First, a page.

It’s been hailed as a step towards cultural and educational reconciliation. The Gordon Oakes Red Bear Student Centre (GORBSC) has officially opened its doors on the University of Saskatchewan campus Wednesday.
It was standing room only in the large rotunda as a dozen dignitaries, community leaders, family members and special guests welcomed people to the centre and praised the building’s design and purpose.
The facility, which offers study rooms, classes and a gathering space has been well received by students like Requel Medicine Rope. Originally from the Carry the Kettle First Nation, she said the centre provides a home away from home during the long school months.
“Here in Saskatoon, I didn’t feel that connection to home and I really missed home. So knowing this building is here and I have that small connection to home, I feel really close.”
Regan Ratt-Misponas said the current Aboriginal Student Centre’s small space allowed for an intimate community to develop.
“But now it’s become more open (at the GORBSC), so we’re able to diversify and build a larger and stronger community with many people coming in.”
University president Peter Stoicheff said the centre is a sign of respect towards aboriginal students.
“I like to think that when you open the door and come into this building, you are unlocking the door to reconciliation,” he said.
Student union president Jack Saddleback expects the centre will be a beacon to attract more aboriginal students to the university.
“For me, it’s a reflection of being able to see myself as an indigenous person, here at a post secondary education institution,” he said. “We need that for indigenous students. We need them to see themselves in these places.”
Treaty Commissioner George Lafond, who chaired the project during the first few years of its conception, said they could have chosen to redecorate a space in Place Riel or renovate another space, but they wanted to do more to “show people and our own people that this university really took them serious, and we were serious about this whole issue of reconciliation.”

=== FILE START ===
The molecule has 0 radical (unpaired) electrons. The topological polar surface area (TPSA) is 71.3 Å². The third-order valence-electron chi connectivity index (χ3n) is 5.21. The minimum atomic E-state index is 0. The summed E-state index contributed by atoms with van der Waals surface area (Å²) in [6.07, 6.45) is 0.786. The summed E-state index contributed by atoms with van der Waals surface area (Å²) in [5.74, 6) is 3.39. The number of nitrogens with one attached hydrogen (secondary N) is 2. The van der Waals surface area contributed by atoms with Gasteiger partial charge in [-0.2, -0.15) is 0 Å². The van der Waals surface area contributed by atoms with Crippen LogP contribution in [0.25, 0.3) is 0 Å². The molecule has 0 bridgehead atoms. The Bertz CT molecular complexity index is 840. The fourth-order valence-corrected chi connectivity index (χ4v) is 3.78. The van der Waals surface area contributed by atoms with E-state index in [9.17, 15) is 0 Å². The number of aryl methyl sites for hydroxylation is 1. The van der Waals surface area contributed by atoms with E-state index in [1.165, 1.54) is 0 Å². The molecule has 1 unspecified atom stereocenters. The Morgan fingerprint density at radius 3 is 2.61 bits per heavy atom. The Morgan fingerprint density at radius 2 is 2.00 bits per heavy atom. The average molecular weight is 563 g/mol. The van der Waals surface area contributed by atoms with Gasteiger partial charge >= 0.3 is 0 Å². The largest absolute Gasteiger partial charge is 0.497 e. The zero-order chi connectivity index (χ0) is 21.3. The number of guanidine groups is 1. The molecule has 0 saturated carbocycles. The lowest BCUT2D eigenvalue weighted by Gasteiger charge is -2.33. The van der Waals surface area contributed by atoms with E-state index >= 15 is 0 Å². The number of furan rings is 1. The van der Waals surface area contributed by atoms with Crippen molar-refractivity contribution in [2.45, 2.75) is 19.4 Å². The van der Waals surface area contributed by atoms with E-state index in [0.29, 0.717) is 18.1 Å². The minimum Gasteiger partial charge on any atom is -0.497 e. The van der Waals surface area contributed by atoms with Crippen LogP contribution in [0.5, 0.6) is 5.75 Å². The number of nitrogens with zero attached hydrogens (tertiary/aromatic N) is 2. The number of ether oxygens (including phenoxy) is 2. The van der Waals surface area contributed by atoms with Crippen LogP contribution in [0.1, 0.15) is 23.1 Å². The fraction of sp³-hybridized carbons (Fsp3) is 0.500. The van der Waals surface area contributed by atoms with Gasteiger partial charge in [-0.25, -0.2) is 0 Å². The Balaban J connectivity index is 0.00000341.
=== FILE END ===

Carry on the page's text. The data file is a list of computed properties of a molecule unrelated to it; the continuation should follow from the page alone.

The building was designed by world famous architect Douglas Cardinal, who is also responsible for the Natural History Museum in Ottawa. Cardinal said he was most proud of the way the building brought people together.
“Everybody really put their hearts and souls into putting the building together, so it’s exciting to see it all come together,” he said. “It’s a celebration of life, a new future and new reconciliation.”
The centre is named after Gordon Oakes Red Bear, a former chief of the Nekaneet First Nation and former Wanuskewin Heritage Park board member who pursued Treaty Land Entitlement. He also created the Treaty 4 flag.
“Gordon Oakes really embodied the treaty spirit of working together,” Lafond said.
Oakes died in 2002, but his granddaughter Laryn Oakes was at the opening ceremony to speak on behalf of the family.
“I know that my nana’s looking down at us now and smiling,” she said, fighting back tears.
Wednesday’s grand opening also included a pipe ceremony, drummers, a Gordon Oakes painting unveiling and songs by Juno award-winning musician Susan Aglukark.